# Heterogeneous detrapping process

Earlier, we have explored how power-law distributed detrapping times lead to 1/f noise. Moreover, we have also established that power-law distribution can be obtained from the superposition of exponential distributions (see this post). Now, what implications does the synthesis of these findings hold?

## Hooge's parameter

As discussed in [1], such construction of the detrapping process enables the derivation of a readily interpretable expression for the Hooge's parameter:

$$\alpha_H = \frac{\langle \tau_{\text{min}} \rangle}{\langle \theta \rangle}.$$

The provided expression suggests that Hooge's parameter depends on both the expected detrapping time from the shallowest trapping center, $$\langle \tau_\text{min} \rangle$$ and the material's purity, represented by the average free-flight time, $$\langle \theta \rangle$$. Hooge's parameter is important in characterizing the noise behavior in semiconductor devices, serving as a key metric in evaluating their reliability and performance.

## Spurious low-frequency cutoff

Moreover, such formulation predicts the presence of a low-frequency cutoff in finite experiments. This cutoff can be mitigated by averaging data over multiple experiments or observing a large number of charge carriers. The phenomenon arises from the fact that the low-frequency cutoff is related to the smallest actually observed detrapping rate during the experiment. Even if the model parameter $$\gamma_\text{min}$$ is set to zero, in practical scenarios, the effective $$\gamma_\text{min}$$ will never reach zero. Furthermore, the cutoff frequency will always be higher than the lowest observable frequency.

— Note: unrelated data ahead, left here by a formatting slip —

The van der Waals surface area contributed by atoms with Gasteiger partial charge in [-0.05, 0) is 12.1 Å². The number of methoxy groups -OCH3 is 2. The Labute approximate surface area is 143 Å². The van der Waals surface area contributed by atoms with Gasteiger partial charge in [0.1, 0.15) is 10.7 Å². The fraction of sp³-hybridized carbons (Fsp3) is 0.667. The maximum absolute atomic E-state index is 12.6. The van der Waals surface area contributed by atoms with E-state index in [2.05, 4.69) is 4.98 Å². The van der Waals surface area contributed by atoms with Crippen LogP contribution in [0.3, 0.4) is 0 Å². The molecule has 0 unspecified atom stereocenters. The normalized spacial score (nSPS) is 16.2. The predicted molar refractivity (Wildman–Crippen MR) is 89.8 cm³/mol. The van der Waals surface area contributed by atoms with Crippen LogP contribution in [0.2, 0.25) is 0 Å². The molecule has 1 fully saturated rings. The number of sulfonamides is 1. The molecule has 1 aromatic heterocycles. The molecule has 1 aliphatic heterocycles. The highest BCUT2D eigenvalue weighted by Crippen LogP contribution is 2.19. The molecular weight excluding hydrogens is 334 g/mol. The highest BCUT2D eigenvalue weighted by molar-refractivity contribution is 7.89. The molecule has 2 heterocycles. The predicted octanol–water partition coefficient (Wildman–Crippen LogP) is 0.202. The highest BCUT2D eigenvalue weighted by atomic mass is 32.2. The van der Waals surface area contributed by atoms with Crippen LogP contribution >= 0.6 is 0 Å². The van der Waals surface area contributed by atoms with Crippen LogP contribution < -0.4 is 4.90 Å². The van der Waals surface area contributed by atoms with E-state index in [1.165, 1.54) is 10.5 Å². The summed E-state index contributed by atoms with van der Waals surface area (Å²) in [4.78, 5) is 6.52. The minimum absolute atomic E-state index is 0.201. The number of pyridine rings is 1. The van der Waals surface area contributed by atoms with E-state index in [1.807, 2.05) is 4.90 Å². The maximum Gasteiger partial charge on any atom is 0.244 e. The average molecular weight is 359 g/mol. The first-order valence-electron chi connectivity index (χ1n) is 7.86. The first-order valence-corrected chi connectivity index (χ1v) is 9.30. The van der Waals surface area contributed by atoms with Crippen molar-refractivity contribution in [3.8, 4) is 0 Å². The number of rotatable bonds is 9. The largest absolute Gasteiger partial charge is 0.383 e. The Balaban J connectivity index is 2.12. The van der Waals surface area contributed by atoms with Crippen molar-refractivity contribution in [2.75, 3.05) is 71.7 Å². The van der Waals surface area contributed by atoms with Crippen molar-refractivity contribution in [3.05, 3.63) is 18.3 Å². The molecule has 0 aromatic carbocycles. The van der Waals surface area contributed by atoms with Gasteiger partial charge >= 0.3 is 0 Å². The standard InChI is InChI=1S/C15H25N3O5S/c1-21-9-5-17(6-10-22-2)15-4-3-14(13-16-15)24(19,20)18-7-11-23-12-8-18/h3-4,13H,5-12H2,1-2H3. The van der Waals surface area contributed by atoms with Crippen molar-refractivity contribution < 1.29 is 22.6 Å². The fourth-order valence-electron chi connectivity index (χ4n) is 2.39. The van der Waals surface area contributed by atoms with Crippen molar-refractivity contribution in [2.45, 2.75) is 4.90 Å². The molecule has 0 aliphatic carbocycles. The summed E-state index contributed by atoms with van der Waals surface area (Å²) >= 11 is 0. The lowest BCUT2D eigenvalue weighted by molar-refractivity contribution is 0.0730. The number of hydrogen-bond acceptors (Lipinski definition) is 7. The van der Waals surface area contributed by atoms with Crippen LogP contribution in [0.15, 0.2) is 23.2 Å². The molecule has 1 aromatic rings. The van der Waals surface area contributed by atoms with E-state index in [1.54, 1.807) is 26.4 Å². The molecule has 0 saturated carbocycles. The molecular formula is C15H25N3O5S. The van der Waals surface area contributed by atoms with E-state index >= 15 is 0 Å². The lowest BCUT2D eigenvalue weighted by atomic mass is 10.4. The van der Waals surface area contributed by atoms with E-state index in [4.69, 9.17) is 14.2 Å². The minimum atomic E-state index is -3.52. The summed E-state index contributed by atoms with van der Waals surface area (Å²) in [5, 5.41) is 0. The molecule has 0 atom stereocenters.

Our calculation predict that the cutoff frequency [1]:

$$f_c \approx \gamma_\text{min}^{(\text{eff})} \approx \frac{R + \gamma_\text{max} \langle\theta\rangle}{R T} .$$

In the above $$R$$ stands for the number of single charge carrier experiments. It can be also replaced by $$N$$ the number of charge carriers within a single experiment. Given that $$N \gg \gamma_\text{max} \langle\theta\rangle$$, no low-frequency cutoff will be noticeable, as then $$f_c < 2/T$$. Although, $$f_c > 1/T$$ will be true for any duration $$T$$.

## Interactive app

The interactive app below allows you to explore heterogeneous detrapping process. It plot for distinct plots: (top left) distribution of detrapping rates $$\gamma$$, (top right) temporal dependence of smallest $$\gamma$$ observed during the current run, (bottom left) distributions of detrapping and trapping times, and (bottom right) power spectral density of the signal. Observe that low-frequency cutoff is related to the smallest $$\gamma$$ observed (i.e., compare rightmost plots).

Observe that, while the theoretical curve predicts (black curve in top right figure) a continuous gradual decrease of the smallest $$\gamma$$ observed, but the experimental smallest $$\gamma$$ observed decreases in steps. This is because theoretical curve predicts expected value of smallest $$\gamma$$ observed.

Note: The app was includes an additional parameter $$N_{success}$$. It will be discussed in a forthcoming post (the link will be added after that post is published). When exploring the app in the context of this post simply keep the default $$N_{success} = 1$$.

## References

• A. Kononovicius, B. Kaulakys. 1/f noise in electrical conductors arising from the heterogeneous detrapping process of individual charge carriers. arXiv:2306.07009 [math.PR].